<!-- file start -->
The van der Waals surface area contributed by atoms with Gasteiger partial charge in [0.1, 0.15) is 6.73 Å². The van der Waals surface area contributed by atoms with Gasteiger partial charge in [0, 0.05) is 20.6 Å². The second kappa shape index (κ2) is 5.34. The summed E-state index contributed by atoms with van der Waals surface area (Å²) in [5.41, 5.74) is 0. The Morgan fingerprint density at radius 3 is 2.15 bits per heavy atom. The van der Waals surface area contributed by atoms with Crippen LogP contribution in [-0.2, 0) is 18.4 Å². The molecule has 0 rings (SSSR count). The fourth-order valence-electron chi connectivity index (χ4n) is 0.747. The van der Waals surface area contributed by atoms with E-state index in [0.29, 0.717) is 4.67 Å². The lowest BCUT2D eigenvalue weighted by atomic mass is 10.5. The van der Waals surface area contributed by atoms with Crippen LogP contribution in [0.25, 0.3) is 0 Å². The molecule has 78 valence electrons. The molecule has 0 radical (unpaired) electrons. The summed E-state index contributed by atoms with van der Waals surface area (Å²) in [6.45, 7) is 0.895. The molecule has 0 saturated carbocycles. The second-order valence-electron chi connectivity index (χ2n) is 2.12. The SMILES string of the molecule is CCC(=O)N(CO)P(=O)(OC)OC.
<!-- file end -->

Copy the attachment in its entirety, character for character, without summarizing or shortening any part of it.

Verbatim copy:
The van der Waals surface area contributed by atoms with Gasteiger partial charge in [0.1, 0.15) is 6.73 Å². The van der Waals surface area contributed by atoms with Gasteiger partial charge in [0, 0.05) is 20.6 Å². The second kappa shape index (κ2) is 5.34. The summed E-state index contributed by atoms with van der Waals surface area (Å²) in [5.41, 5.74) is 0. The Morgan fingerprint density at radius 3 is 2.15 bits per heavy atom. The van der Waals surface area contributed by atoms with Crippen LogP contribution in [-0.2, 0) is 18.4 Å². The molecule has 0 rings (SSSR count). The fourth-order valence-electron chi connectivity index (χ4n) is 0.747. The van der Waals surface area contributed by atoms with E-state index in [0.29, 0.717) is 4.67 Å². The lowest BCUT2D eigenvalue weighted by atomic mass is 10.5. The van der Waals surface area contributed by atoms with Crippen LogP contribution in [0.25, 0.3) is 0 Å². The molecule has 78 valence electrons. The molecule has 0 radical (unpaired) electrons. The summed E-state index contributed by atoms with van der Waals surface area (Å²) in [6.45, 7) is 0.895. The molecule has 0 saturated carbocycles. The second-order valence-electron chi connectivity index (χ2n) is 2.12. The SMILES string of the molecule is CCC(=O)N(CO)P(=O)(OC)OC.